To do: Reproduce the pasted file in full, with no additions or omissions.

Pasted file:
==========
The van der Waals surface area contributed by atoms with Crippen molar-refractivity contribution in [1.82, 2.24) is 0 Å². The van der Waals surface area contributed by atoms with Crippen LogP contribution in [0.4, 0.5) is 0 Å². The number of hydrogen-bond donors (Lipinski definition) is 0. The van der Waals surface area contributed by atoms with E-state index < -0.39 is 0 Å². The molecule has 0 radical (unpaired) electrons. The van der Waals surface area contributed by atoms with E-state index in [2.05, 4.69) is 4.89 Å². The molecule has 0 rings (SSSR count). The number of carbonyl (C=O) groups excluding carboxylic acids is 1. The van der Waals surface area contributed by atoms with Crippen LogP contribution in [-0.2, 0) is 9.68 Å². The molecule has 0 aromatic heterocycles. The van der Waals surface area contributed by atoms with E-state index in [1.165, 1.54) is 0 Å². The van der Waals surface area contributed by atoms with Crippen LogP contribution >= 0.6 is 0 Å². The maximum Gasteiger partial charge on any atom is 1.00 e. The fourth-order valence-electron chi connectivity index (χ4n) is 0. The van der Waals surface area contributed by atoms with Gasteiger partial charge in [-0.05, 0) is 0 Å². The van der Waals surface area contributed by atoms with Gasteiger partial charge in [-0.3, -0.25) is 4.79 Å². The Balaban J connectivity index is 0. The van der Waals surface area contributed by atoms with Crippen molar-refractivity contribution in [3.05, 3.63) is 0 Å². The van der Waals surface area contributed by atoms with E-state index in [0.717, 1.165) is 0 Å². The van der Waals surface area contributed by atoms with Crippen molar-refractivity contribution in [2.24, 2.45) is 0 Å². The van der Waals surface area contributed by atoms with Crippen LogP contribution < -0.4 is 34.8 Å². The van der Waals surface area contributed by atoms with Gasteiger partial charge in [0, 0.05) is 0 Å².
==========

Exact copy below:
The van der Waals surface area contributed by atoms with Crippen molar-refractivity contribution in [1.82, 2.24) is 0 Å². The van der Waals surface area contributed by atoms with Crippen LogP contribution in [0.4, 0.5) is 0 Å². The number of hydrogen-bond donors (Lipinski definition) is 0. The van der Waals surface area contributed by atoms with E-state index < -0.39 is 0 Å². The molecule has 0 radical (unpaired) electrons. The van der Waals surface area contributed by atoms with E-state index in [2.05, 4.69) is 4.89 Å². The molecule has 0 rings (SSSR count). The number of carbonyl (C=O) groups excluding carboxylic acids is 1. The van der Waals surface area contributed by atoms with Crippen LogP contribution in [-0.2, 0) is 9.68 Å². The molecule has 0 aromatic heterocycles. The van der Waals surface area contributed by atoms with E-state index in [1.165, 1.54) is 0 Å². The van der Waals surface area contributed by atoms with Crippen LogP contribution >= 0.6 is 0 Å². The maximum Gasteiger partial charge on any atom is 1.00 e. The fourth-order valence-electron chi connectivity index (χ4n) is 0. The van der Waals surface area contributed by atoms with Gasteiger partial charge in [-0.05, 0) is 0 Å². The van der Waals surface area contributed by atoms with Gasteiger partial charge in [-0.3, -0.25) is 4.79 Å². The Balaban J connectivity index is 0. The van der Waals surface area contributed by atoms with Crippen molar-refractivity contribution in [3.05, 3.63) is 0 Å². The van der Waals surface area contributed by atoms with E-state index in [0.717, 1.165) is 0 Å². The van der Waals surface area contributed by atoms with Crippen molar-refractivity contribution in [2.24, 2.45) is 0 Å². The van der Waals surface area contributed by atoms with Crippen LogP contribution < -0.4 is 34.8 Å². The van der Waals surface area contributed by atoms with Gasteiger partial charge in [0, 0.05) is 0 Å².